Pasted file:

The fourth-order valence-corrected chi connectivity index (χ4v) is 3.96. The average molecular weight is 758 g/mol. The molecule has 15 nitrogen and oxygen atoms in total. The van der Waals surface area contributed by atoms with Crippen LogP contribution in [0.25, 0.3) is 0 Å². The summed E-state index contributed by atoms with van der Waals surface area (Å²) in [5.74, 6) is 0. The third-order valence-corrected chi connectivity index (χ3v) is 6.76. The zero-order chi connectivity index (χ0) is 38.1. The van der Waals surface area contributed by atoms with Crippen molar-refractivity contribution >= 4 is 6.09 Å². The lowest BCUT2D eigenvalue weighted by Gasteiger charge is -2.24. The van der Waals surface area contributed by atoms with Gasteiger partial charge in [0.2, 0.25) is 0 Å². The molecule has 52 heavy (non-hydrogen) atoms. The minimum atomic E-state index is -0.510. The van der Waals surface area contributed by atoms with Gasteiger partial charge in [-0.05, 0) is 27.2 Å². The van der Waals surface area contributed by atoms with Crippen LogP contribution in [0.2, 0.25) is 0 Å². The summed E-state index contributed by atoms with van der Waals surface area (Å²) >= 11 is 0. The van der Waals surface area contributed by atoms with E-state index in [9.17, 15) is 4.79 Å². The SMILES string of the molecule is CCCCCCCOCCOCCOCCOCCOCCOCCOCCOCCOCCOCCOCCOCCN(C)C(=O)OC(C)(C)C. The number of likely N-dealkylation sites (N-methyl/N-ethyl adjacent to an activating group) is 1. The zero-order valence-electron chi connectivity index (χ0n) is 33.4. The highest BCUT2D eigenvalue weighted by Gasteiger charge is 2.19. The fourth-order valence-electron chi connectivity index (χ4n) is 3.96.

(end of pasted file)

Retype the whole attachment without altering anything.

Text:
The fourth-order valence-corrected chi connectivity index (χ4v) is 3.96. The average molecular weight is 758 g/mol. The molecule has 15 nitrogen and oxygen atoms in total. The van der Waals surface area contributed by atoms with Crippen LogP contribution in [0.25, 0.3) is 0 Å². The summed E-state index contributed by atoms with van der Waals surface area (Å²) in [5.74, 6) is 0. The third-order valence-corrected chi connectivity index (χ3v) is 6.76. The zero-order chi connectivity index (χ0) is 38.1. The van der Waals surface area contributed by atoms with Crippen molar-refractivity contribution >= 4 is 6.09 Å². The lowest BCUT2D eigenvalue weighted by Gasteiger charge is -2.24. The van der Waals surface area contributed by atoms with Gasteiger partial charge in [0.2, 0.25) is 0 Å². The molecule has 52 heavy (non-hydrogen) atoms. The minimum atomic E-state index is -0.510. The van der Waals surface area contributed by atoms with Gasteiger partial charge in [-0.05, 0) is 27.2 Å². The van der Waals surface area contributed by atoms with Crippen LogP contribution in [0.2, 0.25) is 0 Å². The summed E-state index contributed by atoms with van der Waals surface area (Å²) >= 11 is 0. The van der Waals surface area contributed by atoms with E-state index in [9.17, 15) is 4.79 Å². The SMILES string of the molecule is CCCCCCCOCCOCCOCCOCCOCCOCCOCCOCCOCCOCCOCCOCCN(C)C(=O)OC(C)(C)C. The number of likely N-dealkylation sites (N-methyl/N-ethyl adjacent to an activating group) is 1. The zero-order valence-electron chi connectivity index (χ0n) is 33.4. The highest BCUT2D eigenvalue weighted by Gasteiger charge is 2.19. The fourth-order valence-electron chi connectivity index (χ4n) is 3.96.